Points of Interest:
The County Courthouse is restored to its 1861 appearance, the year when it was converted from commercial uses to become the Shasta County Courthouse. Today the building is filled with historical exhibits, and an unparalleled collection of historic California Artwork that make it the central figure of Shasta State Historic Park.
Pioneer Baby’s Grave (0.7 mile west on CA 299)
Charles, infant son of George and Helena Cohn Brownstein of Red Bluff, died December 14th, 1864. He was buried near land established by the Shasta Hebrew Congregation as a Jewish cemetery in 1857, one of the earliest such cemeteries in the region. Since there was no Jewish burial ground in Red Bluff, Charles' parents made the arduous journey to Shasta to lay their baby to rest. Concern for the fate of the grave led to the rerouting of Highway 299 in 1923.
Father Rinaldi’s Foundation of 1856 (Red Bluff Road and Crocker Alley)
In the summer of 1853, Archbishop Alemany of San Francisco sent Father Florian Schwenninger to take over the mission of Shasta County. In the later part of 1853, a
small wooden church was built. In 1855, Father Schwenninger moved over to Weaverville and Shasta's new priest, Father Raphael Rinaldi, decided to build a structure of cut stone to replace the
small wooden church that had served since 1853. In 1857, the cornerstone of the church was laid, but for some reason its walls never rose, the foundation can still be seen (1963).
Whiskeytown (5 miles west on CA 299)
This town was settled by miners near Whiskey Creek on the trail to Oregon. The creek was christened with a barrel of whisky was lost by an unruly pack mule. Postal authorities, disdaining the town’s name, have called Blair, Stella, and Schilling, but it continues to be known as Whiskey Town. Three events are remembered in the history of the community. In 1852, the first white woman “took up her residence” here. In the following year, a bartender was lynched for shooting a fellow citizen to avenge an insult. In the late 1850’s, a certain Bon Mix erected a “commodious hotel.”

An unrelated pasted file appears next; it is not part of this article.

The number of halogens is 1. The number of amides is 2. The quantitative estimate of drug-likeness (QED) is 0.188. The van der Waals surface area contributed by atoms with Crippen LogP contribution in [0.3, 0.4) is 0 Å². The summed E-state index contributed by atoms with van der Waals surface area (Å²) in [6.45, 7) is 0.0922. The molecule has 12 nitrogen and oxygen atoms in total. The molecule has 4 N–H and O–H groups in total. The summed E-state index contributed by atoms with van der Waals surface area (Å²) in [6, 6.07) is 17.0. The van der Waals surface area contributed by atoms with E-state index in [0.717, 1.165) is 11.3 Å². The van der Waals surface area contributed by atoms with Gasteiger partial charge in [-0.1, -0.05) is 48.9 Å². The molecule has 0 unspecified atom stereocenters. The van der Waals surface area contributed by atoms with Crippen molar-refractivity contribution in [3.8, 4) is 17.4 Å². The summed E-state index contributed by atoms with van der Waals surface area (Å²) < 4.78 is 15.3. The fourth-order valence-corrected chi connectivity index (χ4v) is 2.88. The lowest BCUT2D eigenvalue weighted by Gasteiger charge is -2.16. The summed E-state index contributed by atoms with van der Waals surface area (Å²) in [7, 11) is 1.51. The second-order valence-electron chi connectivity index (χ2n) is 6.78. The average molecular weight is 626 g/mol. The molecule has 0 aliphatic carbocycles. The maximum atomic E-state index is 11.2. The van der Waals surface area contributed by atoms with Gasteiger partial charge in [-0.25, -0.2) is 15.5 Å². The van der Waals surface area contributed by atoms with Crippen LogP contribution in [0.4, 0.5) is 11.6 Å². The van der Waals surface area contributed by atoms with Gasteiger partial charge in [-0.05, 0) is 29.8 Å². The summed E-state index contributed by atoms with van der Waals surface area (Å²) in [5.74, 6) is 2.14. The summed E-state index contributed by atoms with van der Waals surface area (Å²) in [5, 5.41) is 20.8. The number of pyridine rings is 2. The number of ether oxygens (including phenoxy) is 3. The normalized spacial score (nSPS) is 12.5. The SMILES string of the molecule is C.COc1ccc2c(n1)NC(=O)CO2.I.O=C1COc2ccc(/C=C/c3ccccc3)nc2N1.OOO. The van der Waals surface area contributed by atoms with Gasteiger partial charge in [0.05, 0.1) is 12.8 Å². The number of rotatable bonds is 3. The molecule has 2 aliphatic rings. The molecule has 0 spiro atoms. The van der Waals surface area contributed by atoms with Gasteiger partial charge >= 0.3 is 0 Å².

Tower House (10 miles west on CA 299)
Dating from 1852, this was a stage station on the toll road built from Shasta in the late 1850’s, and a point of departure for pack and bullock trains bound for the northern mines and for Oregon.
French Gulch (10 miles west on CA 299, 3 miles north on Trinity Mountain Road)
This was a depot on the Shasta-Yreka Turnpike, where the first mining is said to have been done here by a party of Frenchmen in 1849. The discovery of the Washington Quartz Mining Company claim prompted the Shasta Courier to report in March of 1852 that “such rich diggings have been struck that miners are tearing down their houses to pursue the leads which extend under them.”
Clear Creek (5.5 miles south of Redding on CA 273)
This was the site of Bell’s Bridge. Erected in 1851 by J. J. Bell, this was an important toll bridge on the road from Shasta City to Tehama. Bell's Mansion, erected in 1859 on Clear Creek, was a favorite stopping place for miners on their way to the Shasta, Trinity, and Siskiyou gold fields.
Side Trip to Reading’s Bar (Clear Creek Road West)
Reading’s Bar (7 miles west on Clear Creek Road)
In March of 1848, only three months after Marshall’s discovery of gold at Coloma, Pierson Reading and his Indian workers found the first gold in Shasta County. By October of 1849, 400 men were here digging. When a prospector who had arrived with one pack horse built a hotel, the settlement became One Horse Town. As time passed, it simply became Horsetown. It grew to a village of 1,000 inhabitants, with stores, hotels, 14 saloons, a Roman Catholic Church, and even a newspaper. That paper, the Northern Argus, was established in 1857. Fire leveled the town in 1868, and it never rose again.
Anderson (6 miles south of Clear Creek on CA 273)
Growing up on the American Ranch, bought in 1856 by Elias Anderson, this settlement soon became a stop for travelers and the starting point of a trail to the Trinity mines. Old California and Oregon Trail was the main artery of travel used by pioneers between the Trinity River and the northern mines of California and Oregon.
Junction with Deschutes Road (1 mile south of Anderson on CA 273)